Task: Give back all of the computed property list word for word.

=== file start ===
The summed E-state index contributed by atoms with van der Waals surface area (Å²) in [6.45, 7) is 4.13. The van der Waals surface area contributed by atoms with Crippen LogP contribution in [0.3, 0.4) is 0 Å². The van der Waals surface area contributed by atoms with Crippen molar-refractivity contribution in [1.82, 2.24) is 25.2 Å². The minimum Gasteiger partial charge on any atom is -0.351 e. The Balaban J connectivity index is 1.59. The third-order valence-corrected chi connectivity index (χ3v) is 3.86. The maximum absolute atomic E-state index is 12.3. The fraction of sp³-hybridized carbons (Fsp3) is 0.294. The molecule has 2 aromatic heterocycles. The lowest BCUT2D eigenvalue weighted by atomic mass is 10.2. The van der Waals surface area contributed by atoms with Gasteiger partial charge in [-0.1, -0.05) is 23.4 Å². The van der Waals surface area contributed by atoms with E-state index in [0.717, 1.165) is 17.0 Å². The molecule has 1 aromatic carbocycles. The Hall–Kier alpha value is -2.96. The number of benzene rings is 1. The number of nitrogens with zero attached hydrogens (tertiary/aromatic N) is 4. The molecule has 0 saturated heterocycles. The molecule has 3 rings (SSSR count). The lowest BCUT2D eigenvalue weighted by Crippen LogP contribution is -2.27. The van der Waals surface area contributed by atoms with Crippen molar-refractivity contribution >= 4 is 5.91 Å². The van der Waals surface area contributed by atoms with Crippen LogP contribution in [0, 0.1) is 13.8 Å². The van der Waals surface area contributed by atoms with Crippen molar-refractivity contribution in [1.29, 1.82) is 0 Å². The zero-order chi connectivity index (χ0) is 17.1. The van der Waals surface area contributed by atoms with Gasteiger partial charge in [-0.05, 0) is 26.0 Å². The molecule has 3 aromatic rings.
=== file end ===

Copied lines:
The summed E-state index contributed by atoms with van der Waals surface area (Å²) in [6.45, 7) is 4.13. The van der Waals surface area contributed by atoms with Crippen LogP contribution in [0.3, 0.4) is 0 Å². The van der Waals surface area contributed by atoms with Crippen molar-refractivity contribution in [1.82, 2.24) is 25.2 Å². The minimum Gasteiger partial charge on any atom is -0.351 e. The Balaban J connectivity index is 1.59. The third-order valence-corrected chi connectivity index (χ3v) is 3.86. The maximum absolute atomic E-state index is 12.3. The fraction of sp³-hybridized carbons (Fsp3) is 0.294. The molecule has 2 aromatic heterocycles. The lowest BCUT2D eigenvalue weighted by atomic mass is 10.2. The van der Waals surface area contributed by atoms with Gasteiger partial charge in [-0.1, -0.05) is 23.4 Å². The van der Waals surface area contributed by atoms with E-state index in [0.717, 1.165) is 17.0 Å². The molecule has 1 aromatic carbocycles. The Hall–Kier alpha value is -2.96. The number of benzene rings is 1. The number of nitrogens with zero attached hydrogens (tertiary/aromatic N) is 4. The molecule has 0 saturated heterocycles. The molecule has 3 rings (SSSR count). The lowest BCUT2D eigenvalue weighted by Crippen LogP contribution is -2.27. The van der Waals surface area contributed by atoms with Crippen molar-refractivity contribution >= 4 is 5.91 Å². The van der Waals surface area contributed by atoms with Crippen LogP contribution in [0, 0.1) is 13.8 Å². The van der Waals surface area contributed by atoms with Crippen molar-refractivity contribution in [1.29, 1.82) is 0 Å². The zero-order chi connectivity index (χ0) is 17.1. The van der Waals surface area contributed by atoms with Gasteiger partial charge in [-0.05, 0) is 26.0 Å². The molecule has 3 aromatic rings.